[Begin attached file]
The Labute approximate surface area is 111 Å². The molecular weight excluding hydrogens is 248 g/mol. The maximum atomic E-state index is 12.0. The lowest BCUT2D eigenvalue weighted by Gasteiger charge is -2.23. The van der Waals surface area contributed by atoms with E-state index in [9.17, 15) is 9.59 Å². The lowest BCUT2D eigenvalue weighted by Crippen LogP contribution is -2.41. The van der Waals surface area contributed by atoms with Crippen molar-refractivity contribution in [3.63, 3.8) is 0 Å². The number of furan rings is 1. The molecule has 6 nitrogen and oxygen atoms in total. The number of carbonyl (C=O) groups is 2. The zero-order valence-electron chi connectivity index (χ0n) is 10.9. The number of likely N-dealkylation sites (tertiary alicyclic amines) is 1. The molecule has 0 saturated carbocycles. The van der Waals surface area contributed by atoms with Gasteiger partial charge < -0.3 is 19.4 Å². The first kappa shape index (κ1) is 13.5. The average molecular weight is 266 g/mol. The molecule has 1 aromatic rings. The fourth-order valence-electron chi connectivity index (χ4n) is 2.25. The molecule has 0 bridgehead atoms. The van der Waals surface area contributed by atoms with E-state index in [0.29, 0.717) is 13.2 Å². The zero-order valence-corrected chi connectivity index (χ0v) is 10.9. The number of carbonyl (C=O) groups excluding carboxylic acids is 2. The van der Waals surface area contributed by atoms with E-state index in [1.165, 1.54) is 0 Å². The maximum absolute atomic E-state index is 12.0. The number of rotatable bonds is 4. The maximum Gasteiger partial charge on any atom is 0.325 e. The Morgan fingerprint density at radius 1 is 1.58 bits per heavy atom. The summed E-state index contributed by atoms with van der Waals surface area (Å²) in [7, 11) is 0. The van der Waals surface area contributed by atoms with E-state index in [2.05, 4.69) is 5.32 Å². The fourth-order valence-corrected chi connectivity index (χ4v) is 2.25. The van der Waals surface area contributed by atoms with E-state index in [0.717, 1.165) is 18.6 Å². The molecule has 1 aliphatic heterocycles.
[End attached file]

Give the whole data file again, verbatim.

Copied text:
The Labute approximate surface area is 111 Å². The molecular weight excluding hydrogens is 248 g/mol. The maximum atomic E-state index is 12.0. The lowest BCUT2D eigenvalue weighted by Gasteiger charge is -2.23. The van der Waals surface area contributed by atoms with E-state index in [9.17, 15) is 9.59 Å². The lowest BCUT2D eigenvalue weighted by Crippen LogP contribution is -2.41. The van der Waals surface area contributed by atoms with Crippen molar-refractivity contribution in [3.63, 3.8) is 0 Å². The number of furan rings is 1. The molecule has 6 nitrogen and oxygen atoms in total. The number of carbonyl (C=O) groups is 2. The zero-order valence-electron chi connectivity index (χ0n) is 10.9. The number of likely N-dealkylation sites (tertiary alicyclic amines) is 1. The molecule has 0 saturated carbocycles. The van der Waals surface area contributed by atoms with Gasteiger partial charge < -0.3 is 19.4 Å². The first kappa shape index (κ1) is 13.5. The average molecular weight is 266 g/mol. The molecule has 1 aromatic rings. The fourth-order valence-electron chi connectivity index (χ4n) is 2.25. The molecule has 0 bridgehead atoms. The van der Waals surface area contributed by atoms with E-state index in [0.29, 0.717) is 13.2 Å². The zero-order valence-corrected chi connectivity index (χ0v) is 10.9. The number of carbonyl (C=O) groups excluding carboxylic acids is 2. The van der Waals surface area contributed by atoms with E-state index in [1.165, 1.54) is 0 Å². The maximum absolute atomic E-state index is 12.0. The number of rotatable bonds is 4. The maximum Gasteiger partial charge on any atom is 0.325 e. The Morgan fingerprint density at radius 1 is 1.58 bits per heavy atom. The summed E-state index contributed by atoms with van der Waals surface area (Å²) in [7, 11) is 0. The van der Waals surface area contributed by atoms with E-state index in [2.05, 4.69) is 5.32 Å². The fourth-order valence-corrected chi connectivity index (χ4v) is 2.25. The van der Waals surface area contributed by atoms with E-state index in [0.717, 1.165) is 18.6 Å². The molecule has 1 aliphatic heterocycles.